Forbidden City souvenirs

By Li Lin Source:Global Times Published: 2014-11-3 18:53:01

Palace Museum mementos marry the old with the new

Tourists have been dazzled by the many wonders at Beijing's Palace Museum gift shop. Photo: CFP

A bounty of new souvenirs that marry historical minutiae with modern sensibilities and technologies have left recent visitors to the Palace Museum delighted and bemused.

One pair of earphones, when worn, dangle from the wearer's ears like a ceremonial necklace from the Qing Dynasty (1644-1911). A sunhat resembles the headgear worn by Qing ministers serving in the imperial court. Ballpoint pens look like imperial swords, and copybooks allow budding calligraphers to imitate the exquisite brushwork of ancient emperors like Kangxi and Qianlong. 

"The new souvenirs are very popular among tourists," said Wu Songping, a local tour guide. "They bridge the distance between imperial figures who lived in the past and people who are living in the present." 

A fan inscribed with notes from Emperor Yongzheng (1678-1735) caused one tourist in the gift shop to squeal in delight.

"It's so cute!" remarked 19-year-old Shao Jing, a student from Heilongjiang University during a visit to the Palace Museum on October 26.

The seven characters inscribed on the fan are taken from a letter that the emperor wrote to a subordinate, the governor of Henan Province in 1724. Written in plain language - a departure from the high affectation expected of emperors - the characters can roughly be translated as "That's the kind of guy I am."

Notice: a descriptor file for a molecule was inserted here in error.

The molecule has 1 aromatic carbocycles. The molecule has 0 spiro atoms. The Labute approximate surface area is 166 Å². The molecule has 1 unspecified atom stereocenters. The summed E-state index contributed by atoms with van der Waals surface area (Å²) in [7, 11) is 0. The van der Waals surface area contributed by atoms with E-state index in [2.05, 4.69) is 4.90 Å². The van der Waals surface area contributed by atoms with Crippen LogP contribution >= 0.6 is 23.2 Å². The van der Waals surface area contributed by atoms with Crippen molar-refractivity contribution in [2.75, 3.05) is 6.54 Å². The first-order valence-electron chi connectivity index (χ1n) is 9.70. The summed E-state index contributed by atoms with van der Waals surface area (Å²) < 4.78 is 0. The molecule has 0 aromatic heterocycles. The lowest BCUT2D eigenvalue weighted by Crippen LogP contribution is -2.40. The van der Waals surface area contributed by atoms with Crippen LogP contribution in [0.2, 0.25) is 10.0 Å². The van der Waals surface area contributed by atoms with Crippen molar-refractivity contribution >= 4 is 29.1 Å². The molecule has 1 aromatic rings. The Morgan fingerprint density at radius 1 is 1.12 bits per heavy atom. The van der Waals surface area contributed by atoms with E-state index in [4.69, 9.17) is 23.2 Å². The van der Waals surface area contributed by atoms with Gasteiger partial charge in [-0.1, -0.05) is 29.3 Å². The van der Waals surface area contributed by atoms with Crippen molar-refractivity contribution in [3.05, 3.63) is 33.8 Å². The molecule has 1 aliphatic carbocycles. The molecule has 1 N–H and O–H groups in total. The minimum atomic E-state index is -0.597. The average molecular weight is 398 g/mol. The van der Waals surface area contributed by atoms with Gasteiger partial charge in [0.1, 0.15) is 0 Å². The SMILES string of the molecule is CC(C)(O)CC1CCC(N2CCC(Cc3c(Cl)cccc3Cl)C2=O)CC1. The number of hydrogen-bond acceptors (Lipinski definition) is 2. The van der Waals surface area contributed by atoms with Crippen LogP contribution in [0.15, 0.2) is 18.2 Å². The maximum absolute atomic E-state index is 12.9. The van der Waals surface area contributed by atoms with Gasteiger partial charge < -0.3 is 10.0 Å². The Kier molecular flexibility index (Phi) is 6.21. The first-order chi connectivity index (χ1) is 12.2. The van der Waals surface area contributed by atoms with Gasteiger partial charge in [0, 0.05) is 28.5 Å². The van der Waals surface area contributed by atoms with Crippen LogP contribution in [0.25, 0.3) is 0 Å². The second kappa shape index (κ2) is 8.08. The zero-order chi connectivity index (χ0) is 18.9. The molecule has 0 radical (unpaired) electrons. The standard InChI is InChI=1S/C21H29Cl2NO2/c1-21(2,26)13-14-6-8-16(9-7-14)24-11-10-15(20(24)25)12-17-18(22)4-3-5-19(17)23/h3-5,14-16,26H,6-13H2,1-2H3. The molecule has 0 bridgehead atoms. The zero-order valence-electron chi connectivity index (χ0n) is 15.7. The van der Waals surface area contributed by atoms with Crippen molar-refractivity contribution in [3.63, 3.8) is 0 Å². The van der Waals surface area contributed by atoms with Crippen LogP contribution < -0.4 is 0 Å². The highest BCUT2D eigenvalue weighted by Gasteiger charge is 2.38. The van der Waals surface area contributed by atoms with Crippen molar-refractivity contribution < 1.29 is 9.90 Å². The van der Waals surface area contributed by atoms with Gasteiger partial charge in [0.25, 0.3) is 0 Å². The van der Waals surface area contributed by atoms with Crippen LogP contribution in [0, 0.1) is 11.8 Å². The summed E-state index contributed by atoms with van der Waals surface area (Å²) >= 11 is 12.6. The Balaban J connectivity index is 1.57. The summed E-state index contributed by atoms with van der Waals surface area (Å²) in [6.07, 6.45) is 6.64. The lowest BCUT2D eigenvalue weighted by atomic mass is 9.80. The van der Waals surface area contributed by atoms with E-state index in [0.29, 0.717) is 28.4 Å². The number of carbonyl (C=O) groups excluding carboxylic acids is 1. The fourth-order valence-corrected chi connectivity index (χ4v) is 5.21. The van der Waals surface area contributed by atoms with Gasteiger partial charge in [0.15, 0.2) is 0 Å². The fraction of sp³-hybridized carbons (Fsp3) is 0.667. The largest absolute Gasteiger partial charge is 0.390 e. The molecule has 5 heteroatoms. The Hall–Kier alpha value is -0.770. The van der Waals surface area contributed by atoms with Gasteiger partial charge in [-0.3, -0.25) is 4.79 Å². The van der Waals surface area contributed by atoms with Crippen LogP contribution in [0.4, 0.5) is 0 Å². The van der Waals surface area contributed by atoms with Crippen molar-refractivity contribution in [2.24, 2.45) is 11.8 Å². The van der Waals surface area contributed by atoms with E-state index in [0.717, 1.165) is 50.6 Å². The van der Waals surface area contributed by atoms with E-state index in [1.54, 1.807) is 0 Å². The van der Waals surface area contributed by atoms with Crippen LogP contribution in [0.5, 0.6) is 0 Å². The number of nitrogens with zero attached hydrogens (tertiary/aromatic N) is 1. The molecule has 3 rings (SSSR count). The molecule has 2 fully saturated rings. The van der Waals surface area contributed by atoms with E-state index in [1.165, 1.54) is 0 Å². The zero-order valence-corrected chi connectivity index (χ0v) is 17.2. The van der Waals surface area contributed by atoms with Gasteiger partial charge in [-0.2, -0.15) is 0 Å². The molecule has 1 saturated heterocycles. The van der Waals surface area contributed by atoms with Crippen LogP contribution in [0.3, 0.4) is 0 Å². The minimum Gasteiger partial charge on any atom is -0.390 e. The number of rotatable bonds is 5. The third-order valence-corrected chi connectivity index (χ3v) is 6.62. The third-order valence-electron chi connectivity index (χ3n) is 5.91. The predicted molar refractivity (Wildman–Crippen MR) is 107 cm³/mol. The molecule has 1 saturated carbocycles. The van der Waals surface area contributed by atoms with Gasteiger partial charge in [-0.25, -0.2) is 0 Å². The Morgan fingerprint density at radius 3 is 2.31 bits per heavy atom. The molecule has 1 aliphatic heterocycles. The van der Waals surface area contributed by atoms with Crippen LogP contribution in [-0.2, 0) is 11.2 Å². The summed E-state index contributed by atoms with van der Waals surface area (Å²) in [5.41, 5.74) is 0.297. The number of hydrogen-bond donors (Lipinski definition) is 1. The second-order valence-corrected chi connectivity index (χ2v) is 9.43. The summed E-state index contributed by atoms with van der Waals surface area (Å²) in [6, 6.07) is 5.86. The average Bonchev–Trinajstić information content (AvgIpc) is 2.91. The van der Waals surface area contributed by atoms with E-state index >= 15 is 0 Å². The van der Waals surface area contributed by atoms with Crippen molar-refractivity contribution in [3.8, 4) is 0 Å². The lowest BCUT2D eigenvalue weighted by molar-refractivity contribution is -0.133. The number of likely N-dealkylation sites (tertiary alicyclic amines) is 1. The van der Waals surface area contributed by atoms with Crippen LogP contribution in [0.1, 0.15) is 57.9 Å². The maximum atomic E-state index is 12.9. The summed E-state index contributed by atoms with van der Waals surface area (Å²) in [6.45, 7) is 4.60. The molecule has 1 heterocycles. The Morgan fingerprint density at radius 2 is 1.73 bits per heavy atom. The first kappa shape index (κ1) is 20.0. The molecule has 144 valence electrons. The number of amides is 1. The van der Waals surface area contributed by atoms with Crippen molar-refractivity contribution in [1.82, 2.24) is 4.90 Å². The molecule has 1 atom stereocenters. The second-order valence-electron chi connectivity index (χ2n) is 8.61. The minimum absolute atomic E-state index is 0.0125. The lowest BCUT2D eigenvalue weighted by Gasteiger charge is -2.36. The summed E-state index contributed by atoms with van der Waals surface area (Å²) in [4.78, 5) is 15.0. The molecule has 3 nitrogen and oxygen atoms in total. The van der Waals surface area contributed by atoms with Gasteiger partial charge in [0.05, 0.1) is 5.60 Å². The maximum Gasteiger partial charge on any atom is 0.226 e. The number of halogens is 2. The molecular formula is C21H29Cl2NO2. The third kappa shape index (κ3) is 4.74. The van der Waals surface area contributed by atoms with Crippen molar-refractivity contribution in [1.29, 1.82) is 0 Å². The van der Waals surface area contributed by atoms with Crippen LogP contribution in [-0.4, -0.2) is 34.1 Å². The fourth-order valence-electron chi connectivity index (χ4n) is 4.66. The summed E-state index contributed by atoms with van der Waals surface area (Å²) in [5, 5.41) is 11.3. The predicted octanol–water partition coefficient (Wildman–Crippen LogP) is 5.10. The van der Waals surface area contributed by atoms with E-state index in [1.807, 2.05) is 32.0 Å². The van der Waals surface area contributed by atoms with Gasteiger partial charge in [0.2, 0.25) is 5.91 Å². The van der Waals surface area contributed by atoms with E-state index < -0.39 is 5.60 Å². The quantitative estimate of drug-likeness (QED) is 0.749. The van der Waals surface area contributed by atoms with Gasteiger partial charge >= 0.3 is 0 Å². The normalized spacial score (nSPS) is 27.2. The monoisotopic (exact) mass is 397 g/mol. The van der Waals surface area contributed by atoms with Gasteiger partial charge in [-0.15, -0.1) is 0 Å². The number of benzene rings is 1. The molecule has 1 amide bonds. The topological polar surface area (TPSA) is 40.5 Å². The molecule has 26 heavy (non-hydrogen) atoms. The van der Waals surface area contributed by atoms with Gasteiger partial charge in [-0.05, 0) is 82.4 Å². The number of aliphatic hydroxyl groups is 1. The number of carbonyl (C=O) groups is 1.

Shao explained to her traveling companion, a Russian classmate by the name of Nina Danilova, that the unpretentiousness of the words challenged the popular view of Emperor Yongzheng as a pompous tyrant.

For those unsure as to what to buy, Wu recommended a notebook adorned of royal paintings of Emperor Yongzheng, outfitted in an array of ceremonial garments for hunting, fishing, and naval expedition among other official and pastime activities.  

"For foreign friends, I'd suggest buying the calligraphy copybook, which contains excerpts of Buddhist scripture handwritten by Emperor Kangxi, Emperor Yongzheng and Emperor Qianlong," said Wu. "An emperor's handwriting is extremely precious, and for hundreds of years, scrolls containing an emperor's handwriting was kept under lock and key, out of public view. Now, people can use them as models for calligraphy."

On the Palace Museum's official Taobao store, the fan inscribed with Emperor Yongzheng's writing and the earphones which resemble a Qing dynasty necklace have already sold out.

Beijing's Palace Museum is not the first to try to bring ancient history closer to the modern day masses through its souvenirs. Since last year, the Taipei Palace Museum has sold cello-tape with characters zhen zhidao le ("I understand") - the customary vernacular reply Qing Dynasty emperors would give to their subordinates. Recently, the Taipei Palace Museum has come out with a neck pillow that is designed to mimic the distinct knotted hairstyle of imperial concubines.

Like the Taipei Palace Museum, the Beijing Palace Museum also has an abundance of little knick knacks which portray different emperors in chubby, cartoon form.

Shan Jixiang, the curator of the Palace Museum in Beijing, told the People's Daily on October 30 that they will continue to make efforts to develop more creative souvenirs.

"These souvenirs can serve as a carrier to transmit knowledge to the younger generation and make it easier for them to understand the culture and history of the Forbidden City," said Shan.

Posted in: Metro Beijing

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